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May 18, 2022

Worsening jaw pain could be another side effect of menopause

A new study found TMD-related pain primarily is associated with late menopause. But past research has linked it to premenopause

Women's Health Menopause
Jaw pain menopause Engin Akyurt/Unsplash

The lower levels of estrogen that occur during menopause may intensify the jaw pain of women with TMD disorders, researchers say.

Temporomandibular disorders — which cause pain in the jaw joint and muscles — may be exacerbated during menopause, a new study suggests.

Estrogen loss is one of the key features of menopause. The low levels of the hormone may be intensifying the jaw pain of women with a TMD disorder, the researchers said.

TMD is a problem with the hinge that connects the jaw to the temporal bones of the skull. It affects a person's ability to eat and talk.

Previous studies have demonstrated sex differences and sex hormonal effects in orofacial pain, including jaw pain. Women report TMD pain almost three times more than men, and are more likely than men to develop the disorder in the first place. A 2018 study showed that TMD was more common and severe in premenopausal versus postmenopausal women.

The researchers of the latest study, published in Menopause, say the connection between hormonal levels and TMD joint pain is not surprising, considering there are estrogen and progesterone receptors in the temporomandibular joint discs.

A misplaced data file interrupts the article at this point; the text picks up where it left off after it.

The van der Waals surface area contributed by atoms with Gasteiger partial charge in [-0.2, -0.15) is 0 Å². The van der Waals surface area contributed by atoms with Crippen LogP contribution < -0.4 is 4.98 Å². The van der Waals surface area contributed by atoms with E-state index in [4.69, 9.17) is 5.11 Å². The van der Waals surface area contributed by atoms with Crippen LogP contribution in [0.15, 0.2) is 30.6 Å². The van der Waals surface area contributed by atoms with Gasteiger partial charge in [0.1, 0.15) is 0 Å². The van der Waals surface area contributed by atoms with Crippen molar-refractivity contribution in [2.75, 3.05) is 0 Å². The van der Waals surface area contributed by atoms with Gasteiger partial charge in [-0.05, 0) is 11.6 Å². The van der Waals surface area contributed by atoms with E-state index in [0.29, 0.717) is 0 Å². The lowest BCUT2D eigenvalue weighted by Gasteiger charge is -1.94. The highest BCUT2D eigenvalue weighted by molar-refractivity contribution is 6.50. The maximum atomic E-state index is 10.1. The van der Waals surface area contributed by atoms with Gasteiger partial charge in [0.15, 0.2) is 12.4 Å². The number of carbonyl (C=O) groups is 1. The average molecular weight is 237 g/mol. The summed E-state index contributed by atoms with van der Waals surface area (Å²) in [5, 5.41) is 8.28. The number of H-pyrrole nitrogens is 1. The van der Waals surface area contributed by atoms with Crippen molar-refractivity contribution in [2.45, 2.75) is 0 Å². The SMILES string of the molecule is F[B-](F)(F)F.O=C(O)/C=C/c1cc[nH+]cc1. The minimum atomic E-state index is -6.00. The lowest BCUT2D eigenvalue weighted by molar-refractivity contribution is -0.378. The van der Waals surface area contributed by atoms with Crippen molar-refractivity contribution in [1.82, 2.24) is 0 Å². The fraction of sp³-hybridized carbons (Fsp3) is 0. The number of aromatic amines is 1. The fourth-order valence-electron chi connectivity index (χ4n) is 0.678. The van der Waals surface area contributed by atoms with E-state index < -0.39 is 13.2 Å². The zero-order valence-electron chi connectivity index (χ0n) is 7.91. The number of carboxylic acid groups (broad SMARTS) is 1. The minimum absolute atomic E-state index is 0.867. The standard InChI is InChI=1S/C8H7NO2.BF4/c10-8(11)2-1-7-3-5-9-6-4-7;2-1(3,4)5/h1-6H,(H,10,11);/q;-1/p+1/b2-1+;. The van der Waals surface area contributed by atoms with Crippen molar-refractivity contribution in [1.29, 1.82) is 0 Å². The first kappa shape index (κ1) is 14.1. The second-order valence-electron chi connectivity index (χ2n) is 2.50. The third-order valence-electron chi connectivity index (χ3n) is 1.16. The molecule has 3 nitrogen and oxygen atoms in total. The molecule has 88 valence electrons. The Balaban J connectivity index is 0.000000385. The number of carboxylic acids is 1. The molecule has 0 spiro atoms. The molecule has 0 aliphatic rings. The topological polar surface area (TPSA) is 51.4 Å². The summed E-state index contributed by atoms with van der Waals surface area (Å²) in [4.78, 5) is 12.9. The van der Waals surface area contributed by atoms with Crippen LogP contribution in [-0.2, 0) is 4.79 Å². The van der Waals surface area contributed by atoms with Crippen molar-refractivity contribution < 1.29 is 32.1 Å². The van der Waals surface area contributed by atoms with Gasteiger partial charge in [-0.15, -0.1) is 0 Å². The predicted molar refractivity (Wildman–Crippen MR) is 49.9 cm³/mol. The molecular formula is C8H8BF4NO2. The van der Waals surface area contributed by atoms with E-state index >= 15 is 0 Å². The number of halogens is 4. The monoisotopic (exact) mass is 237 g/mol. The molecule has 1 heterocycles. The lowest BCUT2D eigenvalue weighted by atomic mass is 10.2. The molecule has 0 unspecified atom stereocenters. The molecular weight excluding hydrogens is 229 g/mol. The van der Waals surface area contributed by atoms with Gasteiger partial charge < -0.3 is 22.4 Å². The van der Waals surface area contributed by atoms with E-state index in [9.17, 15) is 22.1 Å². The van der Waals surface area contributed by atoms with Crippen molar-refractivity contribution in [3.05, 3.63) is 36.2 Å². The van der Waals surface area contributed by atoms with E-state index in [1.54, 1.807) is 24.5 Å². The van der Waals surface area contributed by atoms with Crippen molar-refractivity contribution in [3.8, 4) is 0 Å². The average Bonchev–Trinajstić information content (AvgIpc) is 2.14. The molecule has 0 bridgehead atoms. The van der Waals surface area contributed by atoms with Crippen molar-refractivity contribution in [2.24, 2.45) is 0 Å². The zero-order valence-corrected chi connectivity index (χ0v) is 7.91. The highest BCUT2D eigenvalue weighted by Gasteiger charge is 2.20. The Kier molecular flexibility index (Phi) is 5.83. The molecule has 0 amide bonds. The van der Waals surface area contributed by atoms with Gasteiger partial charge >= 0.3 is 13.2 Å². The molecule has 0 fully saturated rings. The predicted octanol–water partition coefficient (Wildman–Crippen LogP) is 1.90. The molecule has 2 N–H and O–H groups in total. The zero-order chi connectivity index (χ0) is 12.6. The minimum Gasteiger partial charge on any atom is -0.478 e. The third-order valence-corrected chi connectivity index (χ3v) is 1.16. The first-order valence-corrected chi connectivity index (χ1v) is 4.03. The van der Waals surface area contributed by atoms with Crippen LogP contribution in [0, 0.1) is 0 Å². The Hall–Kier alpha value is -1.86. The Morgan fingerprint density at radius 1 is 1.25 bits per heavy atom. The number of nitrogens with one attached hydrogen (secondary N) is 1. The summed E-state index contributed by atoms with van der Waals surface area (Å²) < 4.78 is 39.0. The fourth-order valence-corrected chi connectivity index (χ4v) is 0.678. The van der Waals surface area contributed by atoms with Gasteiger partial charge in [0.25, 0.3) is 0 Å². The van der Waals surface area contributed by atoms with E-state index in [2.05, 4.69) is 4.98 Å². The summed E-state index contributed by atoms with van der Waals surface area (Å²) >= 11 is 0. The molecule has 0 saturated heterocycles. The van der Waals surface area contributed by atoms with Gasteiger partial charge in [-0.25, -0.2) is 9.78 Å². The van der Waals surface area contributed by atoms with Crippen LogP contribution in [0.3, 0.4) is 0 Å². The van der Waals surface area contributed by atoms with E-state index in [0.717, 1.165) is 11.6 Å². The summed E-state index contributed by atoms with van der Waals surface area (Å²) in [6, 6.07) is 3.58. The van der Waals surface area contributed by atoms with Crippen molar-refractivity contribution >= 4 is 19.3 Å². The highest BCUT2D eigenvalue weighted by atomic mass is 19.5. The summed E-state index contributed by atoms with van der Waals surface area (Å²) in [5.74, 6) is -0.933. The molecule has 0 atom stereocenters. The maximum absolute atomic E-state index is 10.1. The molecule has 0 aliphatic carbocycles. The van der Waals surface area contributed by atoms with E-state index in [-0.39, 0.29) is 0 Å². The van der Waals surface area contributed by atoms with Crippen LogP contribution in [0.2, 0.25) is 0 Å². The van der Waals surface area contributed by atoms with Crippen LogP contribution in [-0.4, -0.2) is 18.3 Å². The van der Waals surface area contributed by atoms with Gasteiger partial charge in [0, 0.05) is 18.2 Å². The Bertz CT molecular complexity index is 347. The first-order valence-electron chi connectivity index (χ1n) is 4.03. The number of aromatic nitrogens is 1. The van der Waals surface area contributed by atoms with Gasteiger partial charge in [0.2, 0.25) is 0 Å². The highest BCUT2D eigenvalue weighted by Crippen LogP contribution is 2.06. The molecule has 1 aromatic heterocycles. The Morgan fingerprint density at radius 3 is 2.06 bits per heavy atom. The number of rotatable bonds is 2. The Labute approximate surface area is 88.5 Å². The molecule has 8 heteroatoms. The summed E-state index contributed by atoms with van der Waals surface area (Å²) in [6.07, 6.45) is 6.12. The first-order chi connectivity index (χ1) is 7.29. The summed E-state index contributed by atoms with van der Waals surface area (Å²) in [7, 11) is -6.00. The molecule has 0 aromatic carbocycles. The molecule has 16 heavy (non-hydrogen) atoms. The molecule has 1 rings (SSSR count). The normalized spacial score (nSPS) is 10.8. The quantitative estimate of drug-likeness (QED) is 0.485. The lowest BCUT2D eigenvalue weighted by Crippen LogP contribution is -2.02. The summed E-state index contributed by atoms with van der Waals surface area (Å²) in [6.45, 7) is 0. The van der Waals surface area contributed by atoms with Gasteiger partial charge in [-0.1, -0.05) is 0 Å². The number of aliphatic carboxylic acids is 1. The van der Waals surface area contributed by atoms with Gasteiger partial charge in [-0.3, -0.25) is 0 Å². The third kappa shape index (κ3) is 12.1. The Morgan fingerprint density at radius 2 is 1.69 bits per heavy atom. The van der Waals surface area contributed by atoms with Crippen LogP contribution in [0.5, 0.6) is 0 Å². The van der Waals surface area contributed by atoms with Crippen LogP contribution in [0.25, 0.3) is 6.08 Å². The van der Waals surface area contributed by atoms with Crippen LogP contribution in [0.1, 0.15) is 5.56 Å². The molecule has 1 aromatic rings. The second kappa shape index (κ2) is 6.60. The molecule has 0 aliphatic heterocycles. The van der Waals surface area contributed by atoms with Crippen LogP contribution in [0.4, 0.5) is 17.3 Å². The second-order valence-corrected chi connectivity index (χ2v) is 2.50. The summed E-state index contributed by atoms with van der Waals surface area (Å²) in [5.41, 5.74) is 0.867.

But they found TMD-related pain and menopause symptoms primarily are associated with late menopause – not premenopause, conflicting the results of earlier research.

The researchers also found the jaw pain tends to ease as women enter late post-menopause and that education levels and ethnicity may influence TMD symptoms during early post-menopause.

The researchers said their findings suggest women should be evaluated for a jaw disorder as they approach menopause.

"This study reinforces the known relationship between sex steroids, specifically estrogen, and the experience of pain," said North American Society medical director Dr. Stephanie Faubion. "More study is needed to identify factors, such as low education, that influence these associations as well as strategies to mitigate bothersome TMD and menopause symptoms in midlife women."

Most women experience menopause — when a woman no longer has menstrual periods — between ages 40-58, with the average age being 51. Many of the physical changes, including fluctuating hormone levels can start two to eight years before a woman has her last menstrual period.

This is called perimenopause. A woman may have irregular periods that are lighter or heavier than usual and of varying durations. She may even have months where she doesn't experience menstrual bleeding at all.

Perimenopause often starts with irregular periods, hot flashes, trouble sleeping, night sweats, mood changes, weight gain, dry skin, thinning hair and vaginal dryness, which can make sex painful.

Rarer symptoms include brain fog, joint pain, dry mouth and dental problems, breast tenderness, fatigue and insomnia, experts say. The theory behind many of these more surprising symptoms is that many organs have estrogen-receptors and are therefore affected when hormone levels decrease.

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